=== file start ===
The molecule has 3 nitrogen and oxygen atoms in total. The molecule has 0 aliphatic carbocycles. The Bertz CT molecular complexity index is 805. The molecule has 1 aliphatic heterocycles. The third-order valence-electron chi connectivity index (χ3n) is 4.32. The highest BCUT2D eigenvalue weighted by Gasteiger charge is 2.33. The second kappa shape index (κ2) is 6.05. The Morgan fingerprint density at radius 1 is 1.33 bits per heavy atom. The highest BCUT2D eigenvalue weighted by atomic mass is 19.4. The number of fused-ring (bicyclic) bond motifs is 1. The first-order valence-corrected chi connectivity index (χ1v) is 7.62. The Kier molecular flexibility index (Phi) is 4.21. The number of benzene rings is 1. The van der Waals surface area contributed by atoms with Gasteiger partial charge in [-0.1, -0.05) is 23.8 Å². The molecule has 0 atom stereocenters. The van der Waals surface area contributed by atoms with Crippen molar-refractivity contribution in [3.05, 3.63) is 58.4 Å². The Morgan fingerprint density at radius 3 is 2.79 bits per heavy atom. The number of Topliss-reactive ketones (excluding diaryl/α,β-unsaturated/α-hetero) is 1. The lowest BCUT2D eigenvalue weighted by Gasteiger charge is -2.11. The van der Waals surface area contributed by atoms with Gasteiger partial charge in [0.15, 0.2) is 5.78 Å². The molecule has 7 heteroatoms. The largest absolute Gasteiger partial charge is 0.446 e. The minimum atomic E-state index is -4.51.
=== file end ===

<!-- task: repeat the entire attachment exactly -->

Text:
The molecule has 3 nitrogen and oxygen atoms in total. The molecule has 0 aliphatic carbocycles. The Bertz CT molecular complexity index is 805. The molecule has 1 aliphatic heterocycles. The third-order valence-electron chi connectivity index (χ3n) is 4.32. The highest BCUT2D eigenvalue weighted by Gasteiger charge is 2.33. The second kappa shape index (κ2) is 6.05. The Morgan fingerprint density at radius 1 is 1.33 bits per heavy atom. The highest BCUT2D eigenvalue weighted by atomic mass is 19.4. The number of fused-ring (bicyclic) bond motifs is 1. The first-order valence-corrected chi connectivity index (χ1v) is 7.62. The Kier molecular flexibility index (Phi) is 4.21. The number of benzene rings is 1. The van der Waals surface area contributed by atoms with Gasteiger partial charge in [-0.1, -0.05) is 23.8 Å². The molecule has 0 atom stereocenters. The van der Waals surface area contributed by atoms with Crippen molar-refractivity contribution in [3.05, 3.63) is 58.4 Å². The Morgan fingerprint density at radius 3 is 2.79 bits per heavy atom. The number of Topliss-reactive ketones (excluding diaryl/α,β-unsaturated/α-hetero) is 1. The lowest BCUT2D eigenvalue weighted by Gasteiger charge is -2.11. The van der Waals surface area contributed by atoms with Gasteiger partial charge in [0.15, 0.2) is 5.78 Å². The molecule has 7 heteroatoms. The largest absolute Gasteiger partial charge is 0.446 e. The minimum atomic E-state index is -4.51.